Two public spaces, both named Grant Park, sit in major American cities more than 700 miles away from each other.
One’s in the South; the other in the Midwest. One’s named after a Confederate colonel; the other nods to a general who led the Union Army.
Yet there are similarities, too. Both were established in the 19th century. And both simultaneously serve as popular tourist attractions and familiar haunts for locals.
Here are more characteristics that may shed light on the intricacies of the dual, identically-named city parks.
Atlanta: The park land was donated to the city on May 17, 1883 by railroad-man, landowner and Confederate Army colonel Lemuel Pratt Grant. The Grant Park neighborhood was eventually built around the 131-acre park, and the area was designated as an historic district in April 2000.
Chicago: The area known as “Chicago’s front yard” was conceived in 1835 and approved by the city in 1844. The 319-acre public park is sandwiched between the downtown area and Lake Michigan. In 1901, the city transferred the park to what’s now called the Chicago Park District, and then-“Lake Park” was renamed for the country’s 18th president, Ulysses S. Grant.
Landmarks and history
Atlanta: Zoo Atlanta opened in 1889 when local lumber merchant George V. Gress donated to the city a collection of animals he bought at a public auction. His generosity continued four years later when Gress gave the city Cyclorama, a large circular painting of the Battle of Atlanta. The artwork was displayed in the park in 1921, but it was recently moved to the Atlanta History Center in Buckhead. Now the zoo is retrofitting the former Cyclorama building into an events center.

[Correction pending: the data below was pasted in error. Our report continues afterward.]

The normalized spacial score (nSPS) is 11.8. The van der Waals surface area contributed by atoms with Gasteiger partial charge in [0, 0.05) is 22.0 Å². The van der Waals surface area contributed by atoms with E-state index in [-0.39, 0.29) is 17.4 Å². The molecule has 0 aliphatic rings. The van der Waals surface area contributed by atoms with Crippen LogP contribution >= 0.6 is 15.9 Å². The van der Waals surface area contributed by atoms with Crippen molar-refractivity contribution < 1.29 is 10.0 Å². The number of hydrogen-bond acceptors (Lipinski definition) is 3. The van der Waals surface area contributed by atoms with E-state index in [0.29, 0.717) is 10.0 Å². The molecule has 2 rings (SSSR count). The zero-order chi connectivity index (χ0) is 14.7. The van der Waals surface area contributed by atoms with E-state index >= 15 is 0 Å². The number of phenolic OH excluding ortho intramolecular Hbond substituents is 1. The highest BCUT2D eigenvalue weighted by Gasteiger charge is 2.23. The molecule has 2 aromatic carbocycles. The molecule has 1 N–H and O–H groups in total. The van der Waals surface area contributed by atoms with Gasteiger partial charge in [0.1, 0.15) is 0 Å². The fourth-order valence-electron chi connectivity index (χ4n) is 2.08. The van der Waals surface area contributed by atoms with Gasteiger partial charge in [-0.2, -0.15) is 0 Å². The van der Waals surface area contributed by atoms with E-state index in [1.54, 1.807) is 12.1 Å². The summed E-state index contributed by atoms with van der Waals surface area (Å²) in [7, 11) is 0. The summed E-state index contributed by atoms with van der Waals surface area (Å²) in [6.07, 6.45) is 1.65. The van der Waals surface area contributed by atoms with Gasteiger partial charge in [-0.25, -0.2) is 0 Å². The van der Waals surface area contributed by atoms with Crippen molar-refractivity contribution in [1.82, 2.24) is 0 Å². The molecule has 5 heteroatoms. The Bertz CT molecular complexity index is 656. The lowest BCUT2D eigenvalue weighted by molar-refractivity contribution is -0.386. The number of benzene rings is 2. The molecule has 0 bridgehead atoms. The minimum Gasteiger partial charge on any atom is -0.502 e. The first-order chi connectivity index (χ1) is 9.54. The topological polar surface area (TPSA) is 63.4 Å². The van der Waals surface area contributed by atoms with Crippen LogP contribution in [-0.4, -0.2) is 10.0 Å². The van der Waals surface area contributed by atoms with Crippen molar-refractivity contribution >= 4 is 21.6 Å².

Elsewhere, in the southeast corner of the park, an earthen embankment remains in Fort Walker. The barrier was constructed as part of a defensive line during the Civil War.
Chicago: The park is so expansive that it encompasses two other parks, a giant fountain, three museums and the Art Institute of Chicago. The 25-acre Millennium Park — renovated between 1998 and 2004 — connects to Grant Park by bridges and is probably best known by Instagram-happy tourists for its reflecting oval arch, “Cloud Gate” aka the Bean. Maggie Daley Park has a climbing wall, mini golf and an ice skating “ribbon.” Buckingham Fountain was built in 1927 and streams water 150 feet in the air. The 57-acre Museum Campus includes Adler Planetarium, Field Museum of Natural History and Shedd Aquarium.
Atlanta: The park’s long-running Summer Shade Festival, which features live music, a street market and a 5K is one of the park’s events most anticipated by locals. Other well-known events include House in the Park, zoo events such as Sippin’ Safari and Brew in the Zoo and various 5Ks throughout the year.
Chicago: Many festivals are held in the park, including the Taste of Chicago and the Grant Park Music Festival. But most out-of-towners probably recognize it primarily as the site of major music festival Lollapalooza. The park is also the start and finish lines for the Chicago Marathon; served as the location for President Barack Obama's 2008 victory speech; and was where Chicago Cubs fans rallied when the team won the 2016 World Series.
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